As a sufferer AND a practitioner, it also means I’m constantly scouring all of my sources for more info on how to better treat OSA as well as diseases or symptoms that are linked.  I recently came across the following from the Mayo Clinic.  The article does a great job of explaining lots of things about Obstructive Sleep Apnea and I credit the Mayo Staff for a really great job on this one!
If you are a dental professional and are interested in treating OSA and greatly helping your patients but do not know where to start, I highly recommend reaching out to SleepArchiTx.  The company provides a complete turnkey system that educates doctors on everything you need to know and helps you through the process.


Obstructive sleep apnea
Obstructive sleep apnea is a potentially serious sleep disorder. It causes breathing to repeatedly stop and start during sleep.

There are several types of sleep apnea, but the most common is obstructive sleep apnea. This type of apnea occurs when your throat muscles intermittently relax and block your airway during sleep. A noticeable sign of obstructive sleep apnea is snoring.

Treatments for obstructive sleep apnea are available. One treatment involves using a device that keep your airway open while you sleep. Another option is a mouthpiece to thrust your jaw forward during sleep. In more severe cases, surgery may be an option too.

Signs and symptoms of obstructive sleep apnea include:

  • Excessive daytime sleepiness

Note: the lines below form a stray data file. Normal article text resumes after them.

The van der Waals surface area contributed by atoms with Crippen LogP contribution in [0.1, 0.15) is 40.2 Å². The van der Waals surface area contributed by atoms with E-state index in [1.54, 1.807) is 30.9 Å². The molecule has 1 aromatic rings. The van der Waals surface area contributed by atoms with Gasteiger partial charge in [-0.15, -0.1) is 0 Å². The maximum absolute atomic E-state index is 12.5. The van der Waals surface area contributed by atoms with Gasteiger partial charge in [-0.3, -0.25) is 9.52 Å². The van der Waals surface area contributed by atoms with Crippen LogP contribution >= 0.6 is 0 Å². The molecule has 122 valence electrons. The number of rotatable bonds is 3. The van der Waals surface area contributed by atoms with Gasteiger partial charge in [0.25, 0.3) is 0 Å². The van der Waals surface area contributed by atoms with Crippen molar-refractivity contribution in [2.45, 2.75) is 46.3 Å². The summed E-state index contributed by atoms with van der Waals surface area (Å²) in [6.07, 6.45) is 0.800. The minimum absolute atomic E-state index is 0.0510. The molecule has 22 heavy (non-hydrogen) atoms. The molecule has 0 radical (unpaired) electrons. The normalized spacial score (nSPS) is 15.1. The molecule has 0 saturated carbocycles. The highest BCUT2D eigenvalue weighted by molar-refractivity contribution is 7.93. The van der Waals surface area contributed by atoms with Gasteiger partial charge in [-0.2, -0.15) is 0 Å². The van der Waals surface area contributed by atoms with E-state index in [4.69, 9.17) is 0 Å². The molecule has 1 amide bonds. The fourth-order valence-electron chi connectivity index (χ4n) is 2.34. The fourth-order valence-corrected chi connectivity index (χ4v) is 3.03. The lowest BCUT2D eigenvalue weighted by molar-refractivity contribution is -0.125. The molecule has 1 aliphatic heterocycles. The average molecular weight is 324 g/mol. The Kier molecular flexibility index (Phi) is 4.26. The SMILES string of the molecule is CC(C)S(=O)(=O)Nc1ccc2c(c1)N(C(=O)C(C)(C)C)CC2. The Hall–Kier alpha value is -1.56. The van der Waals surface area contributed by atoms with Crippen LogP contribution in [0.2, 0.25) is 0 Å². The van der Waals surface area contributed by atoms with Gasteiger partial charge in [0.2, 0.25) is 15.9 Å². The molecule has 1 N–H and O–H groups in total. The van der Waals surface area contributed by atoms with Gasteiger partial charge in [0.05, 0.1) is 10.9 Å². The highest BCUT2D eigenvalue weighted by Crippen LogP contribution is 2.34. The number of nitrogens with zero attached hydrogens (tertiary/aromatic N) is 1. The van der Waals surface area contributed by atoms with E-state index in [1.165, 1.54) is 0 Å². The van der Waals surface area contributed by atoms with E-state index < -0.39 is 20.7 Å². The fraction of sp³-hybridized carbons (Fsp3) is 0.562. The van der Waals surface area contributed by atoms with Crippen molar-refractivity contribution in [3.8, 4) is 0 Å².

• Loud snoring
  • Observed episodes of breathing cessation during sleep
  • Abrupt awakenings accompanied by gasping or choking
  • Awakening with a dry mouth or sore throat
  • Morning headache
  • Difficulty concentrating during the day
  • Experiencing mood changes, such as depression or irritability
  • High blood pressure
  • Nighttime sweating
  • Decreased libido
  • When to see a doctor

Consult a medical professional if you experience, or if your partner observes, the following:

  • Snoring loud enough to disturb your sleep or that of others
  • Waking up gasping or choking
  • Intermittent pauses in your breathing during sleep
  • Excessive daytime drowsiness, which may cause you to fall asleep while you're working, watching television or even driving a vehicle
  • Many people may not think of snoring as a sign of something potentially serious, and not everyone who snores has obstructive sleep apnea.

Be sure to talk to your doctor if you experience loud snoring, especially snoring that's punctuated by periods of silence. With obstructive sleep apnea, snoring usually is loudest when you sleep on your back, and it quiets when you turn on your side.

Ask your doctor about any sleep problem that leaves you chronically fatigued, sleepy and irritable. Excessive daytime drowsiness may be due to other disorders, such as narcolepsy.


Obstructive sleep apnea occurs when the muscles in the back of your throat relax too much to allow normal breathing. These muscles support structures including the soft palate, the uvula — a triangular piece of tissue hanging from the soft palate, the tonsils and the tongue.

When the muscles relax, your airway narrows or closes as you breathe in and breathing may be inadequate for 10 to 20 seconds. This may lower the level of oxygen in your blood and cause a buildup of carbon dioxide.

Your brain senses this impaired breathing and briefly rouses you from sleep so that you can reopen your airway. This awakening is usually so brief that you don't remember it.

You can awaken with a transient shortness of breath that corrects itself quickly, within one or two deep breaths. You may make a snorting, choking or gasping sound.